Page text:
Purges in police force leading to higher crime rate

ISTANBUL (CIHAN)- Police sources say the crime rate rose by 15 percent in the first three months of this year compared to the same period of the previous year, after the reassignment of 15,000 police officers to new positions in response to a corruption probe.

On Dec. 17, 2013, prosecutors ordered the arrests of several bureaucrats and businessmen close to the government as well as the sons of four ministers, who have since resigned, as part of a corruption investigation. In an attempt to fend off further raids and arrests against its supporters, the Justice and Development Party (AK Party) government assigned police officers who it says are connected to a “parallel structure” trying to bring it down to positions where they cannot be as active. The result has been lessened security, recent data show.

In the first three months of this year, 150,000 acts of robbery were reported, compared to 106,000 in the same period of 2013. There were 160 reported murders in the first three months of this year compared to 86 in 2013. Fifty percent of the robbery cases took place in Turkey’s three biggest cities: Istanbul, Ankara and Izmir.

Former Supreme Court of Appeals Prosecutor Ahmet Gundel says a failure to enforce public safety measures is the main cause of the higher crime rate: “Gangs are using this situation [to their aantage]. The fact that theft incidents have increased points to this.”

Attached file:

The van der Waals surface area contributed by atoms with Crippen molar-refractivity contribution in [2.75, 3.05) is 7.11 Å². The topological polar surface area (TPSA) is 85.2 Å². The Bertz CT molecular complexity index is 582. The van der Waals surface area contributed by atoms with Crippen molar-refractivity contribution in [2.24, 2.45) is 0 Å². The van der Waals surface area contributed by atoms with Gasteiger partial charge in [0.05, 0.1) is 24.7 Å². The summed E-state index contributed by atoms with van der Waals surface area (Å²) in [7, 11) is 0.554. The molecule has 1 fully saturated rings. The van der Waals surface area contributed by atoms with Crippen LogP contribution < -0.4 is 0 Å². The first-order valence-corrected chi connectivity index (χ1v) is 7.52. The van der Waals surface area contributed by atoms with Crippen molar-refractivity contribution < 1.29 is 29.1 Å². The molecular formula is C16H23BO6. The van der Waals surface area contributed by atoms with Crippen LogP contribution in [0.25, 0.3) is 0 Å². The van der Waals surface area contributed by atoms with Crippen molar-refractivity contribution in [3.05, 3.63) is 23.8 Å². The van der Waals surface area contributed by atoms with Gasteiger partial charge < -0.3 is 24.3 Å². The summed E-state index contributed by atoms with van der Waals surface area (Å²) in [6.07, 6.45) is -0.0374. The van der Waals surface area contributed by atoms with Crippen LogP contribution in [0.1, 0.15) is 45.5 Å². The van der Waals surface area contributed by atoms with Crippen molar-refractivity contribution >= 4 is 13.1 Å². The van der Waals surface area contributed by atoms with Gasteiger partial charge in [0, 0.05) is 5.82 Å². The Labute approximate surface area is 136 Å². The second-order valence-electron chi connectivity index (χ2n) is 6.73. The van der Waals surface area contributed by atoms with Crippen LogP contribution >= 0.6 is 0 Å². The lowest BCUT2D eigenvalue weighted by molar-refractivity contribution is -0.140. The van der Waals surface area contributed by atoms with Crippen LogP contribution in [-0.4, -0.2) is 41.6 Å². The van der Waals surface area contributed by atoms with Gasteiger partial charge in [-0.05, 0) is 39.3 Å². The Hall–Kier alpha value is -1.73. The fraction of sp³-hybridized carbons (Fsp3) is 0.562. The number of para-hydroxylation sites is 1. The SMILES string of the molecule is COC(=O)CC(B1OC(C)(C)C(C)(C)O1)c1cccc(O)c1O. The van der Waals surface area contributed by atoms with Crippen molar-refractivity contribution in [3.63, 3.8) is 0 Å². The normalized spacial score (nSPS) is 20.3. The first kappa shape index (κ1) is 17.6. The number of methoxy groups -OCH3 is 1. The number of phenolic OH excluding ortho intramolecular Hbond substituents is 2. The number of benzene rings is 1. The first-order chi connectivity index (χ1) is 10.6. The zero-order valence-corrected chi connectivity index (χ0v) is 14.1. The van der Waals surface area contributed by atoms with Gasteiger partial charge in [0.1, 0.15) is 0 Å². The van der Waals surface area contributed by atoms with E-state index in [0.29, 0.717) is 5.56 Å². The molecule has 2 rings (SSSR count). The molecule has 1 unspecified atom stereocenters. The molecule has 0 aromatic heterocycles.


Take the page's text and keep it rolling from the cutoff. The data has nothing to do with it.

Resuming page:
Following the Dec. 17 corruption and bribery operation, the government sought to purge individuals it claims as supporters of the parallel structure in every public agency, but in the police department, 15,000 police officers were removed from their positions. Many experienced officers in the fields of intelligence, counterterrorism and public safety were assigned to positions where they could no longer be as influential.

Data from the National Police Department also suggest that there has been an increase in the number of women killed because of domestic violence this year. The number of women killed by their husbands or lovers in 2013 was 11 in the first three months, while that number rose to 19 this year. Police sources say some women who had been assigned protection have lost the officers in charge of protecting them after the government’s purges.

Retired Public Prosecutor Sacit Kayasu says another reason behind the increase in crime is a lack of motivation among police officers since Dec. 17. A police officer who asked to remain anonymous confirmed this idea, explaining: “There has been a serious loss of morale in the force. Many people don’t really want to bother.” Other sources note that investigations into organized crime have also declined sharply, putting the country’s safety at risk. Sources say crime has increased by 15 percent since December 2013.

(CihanToday’s Zaman)

SOURCE: CIHAN